Rain, mud and a slope. Never a good combo in a Seattle winter.
But this was June 1, fercripesakes. No winter rules were in place Monday night when Mariners star Felix Hernandez began slip-sliding away, thanks to an open Safeco Field roof and a sneaky shower.
Dominant for three innings and disastrous for two, Hernandez fell apart far faster than the roof could close, leading to one of the most preposterous reversals in club annals, a 7-2 defeat by the New York Yankees (box score) foiled by elements despite a $50 million roof.
But afterward, neither Hernandez nor manager Lloyd McClendon would own up to the obvious: The unstable mound conditions distracted Hernandez into a loss of focus.
“A little bit, but that’s not an excuse,” Hernandez said. “I don’t know what happened. I lost my command. A lot of walks killed me. I made a lot of mistakes.”
Hernandez has had his share of bad games; all great ones do. But rarely has he gone from perfect to perfectly horrible in moments. After nine Yankees in a row were retired on 21 pitches, Hernandez started the fourth by giving up two singles to start, then two walks.
He was clearly flustered by the muddiness of the mound, which seemed to bother his landing. The first run scored on a wild pitch that went all the way to the stands. The second was on a double play grounder for a 2-0 lead.
The roof, closed during most of the pre-game, opened for the start despite showers in the forecast. When the precip began, the slow-moving roof took more than an inning to close.
Before the fifth, the grounds crew came out to apply Diamond Dry absorbent material. But it did no good. Hernandez walked the first batter, and five batters later, longtime nemesis Mark Teixeira laid on the ultimate indignity — a grand slam.
“(The mound) was fine — he just didn’t have his stuff tonight,” said manager Lloyd McClendon, sticking with the no-excuses party line. “He’s human, I guess. He lost it.
“(The Yankees) didn’t have any problems with it. I’m not gonna sit here and make excuses that it was the mound.”
Whatever it was — there is no baseball accounting for “E-roof” — the defeat made a couple of bad circumstances worse.
Yankees starter Michael Pineda, the rookie All-Star that general manager Jack Zduriencik traded to the Yankees for the ill-fated Jesus Montero after 2011, had no problems with the mound or the Mariners, at least until the seventh when he left after giving up two runs. But he showed the form that has made him the staff ace, while Montero continues his extreme makeover in AAA Tacoma.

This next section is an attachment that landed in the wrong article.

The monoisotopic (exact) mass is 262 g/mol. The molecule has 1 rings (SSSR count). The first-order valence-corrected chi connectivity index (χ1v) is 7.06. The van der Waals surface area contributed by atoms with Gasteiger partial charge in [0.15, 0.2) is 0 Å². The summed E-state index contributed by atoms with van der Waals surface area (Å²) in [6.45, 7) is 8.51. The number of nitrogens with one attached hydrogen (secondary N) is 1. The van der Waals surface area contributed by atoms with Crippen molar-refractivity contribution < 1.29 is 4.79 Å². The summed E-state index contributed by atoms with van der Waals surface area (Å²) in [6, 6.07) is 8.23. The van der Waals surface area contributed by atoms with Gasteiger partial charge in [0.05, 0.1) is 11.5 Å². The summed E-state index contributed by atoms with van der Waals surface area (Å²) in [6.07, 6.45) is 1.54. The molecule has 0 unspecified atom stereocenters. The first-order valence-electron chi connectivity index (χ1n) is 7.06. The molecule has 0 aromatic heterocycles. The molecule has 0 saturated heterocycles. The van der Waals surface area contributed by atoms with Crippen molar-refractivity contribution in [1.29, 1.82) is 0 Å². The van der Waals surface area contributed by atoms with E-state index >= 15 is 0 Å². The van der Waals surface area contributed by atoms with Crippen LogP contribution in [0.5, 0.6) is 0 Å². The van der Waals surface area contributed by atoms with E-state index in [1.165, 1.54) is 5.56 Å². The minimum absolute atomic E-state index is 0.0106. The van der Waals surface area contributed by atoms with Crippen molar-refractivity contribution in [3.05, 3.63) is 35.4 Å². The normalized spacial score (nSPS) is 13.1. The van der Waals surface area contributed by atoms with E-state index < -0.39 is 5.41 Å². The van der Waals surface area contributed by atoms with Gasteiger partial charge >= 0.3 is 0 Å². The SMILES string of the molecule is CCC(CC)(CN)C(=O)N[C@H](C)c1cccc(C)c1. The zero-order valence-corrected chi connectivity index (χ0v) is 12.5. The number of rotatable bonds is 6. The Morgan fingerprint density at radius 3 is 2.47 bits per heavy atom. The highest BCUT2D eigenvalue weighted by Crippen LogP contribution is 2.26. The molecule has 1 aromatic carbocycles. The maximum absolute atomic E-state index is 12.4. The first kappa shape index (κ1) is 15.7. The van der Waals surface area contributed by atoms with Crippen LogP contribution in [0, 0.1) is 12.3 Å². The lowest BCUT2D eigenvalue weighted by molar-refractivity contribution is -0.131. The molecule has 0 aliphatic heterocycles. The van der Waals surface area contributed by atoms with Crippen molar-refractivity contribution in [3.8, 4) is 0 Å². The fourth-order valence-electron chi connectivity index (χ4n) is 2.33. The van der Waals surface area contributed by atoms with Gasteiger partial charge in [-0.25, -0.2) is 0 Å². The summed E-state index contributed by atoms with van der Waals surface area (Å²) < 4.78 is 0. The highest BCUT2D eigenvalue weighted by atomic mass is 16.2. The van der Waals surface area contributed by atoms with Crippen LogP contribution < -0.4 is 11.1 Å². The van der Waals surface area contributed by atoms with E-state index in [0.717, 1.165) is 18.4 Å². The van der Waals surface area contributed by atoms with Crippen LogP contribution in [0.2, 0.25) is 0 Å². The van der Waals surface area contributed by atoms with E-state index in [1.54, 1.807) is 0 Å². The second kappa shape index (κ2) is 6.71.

The other circumstance was the need for a bounce-back from Sunday’s 12-inning debacle against Cleveland, a 6-3 defeat that burned up the bullpen and the fan base because the Mariners managed only five hits. What better fix than the ace, Hernandez, and a robust crowd of Yankees-haters?
But only 26,082 showed for a Yankees team in transition — except for the trusty DH Alex Rodriguez, the precocious Mariners rookie of 20 years ago who generates contempt in Seattle like no other athlete.
Then Hernandez lasted only 4.2 innings, in which he gave up seven runs, six hits and five walks, all season worsts and his most disastrous outing since Sept. 23 game in Toronto, in which he probably lost the 2014 Cy Young Award and cost the Mariners momentum they needed to make the playoffs.
Asked directly he became distracted after the third inning, he was firm.
“No, not at all,” he said. “I just made a lot of mistakes. The first inning I was calm, and then I got going a little bit fast.”
Baseball longtimers say that a trip to the ballpark often brings something you’ve never seen. Mariners fans never want to see Monday again — especially after Sunday.
Rookie reliever Mayckol Guiape, called up after nine seasons in the minors, had a stellar debut, relieving Hernandez and retiring all seven batters, two with strikeouts. “Outstanding,” said McClendon . . . The revised top of the order, led by Logan Morrison did OK, going 4-16. “I liked what I saw,” McClendon said.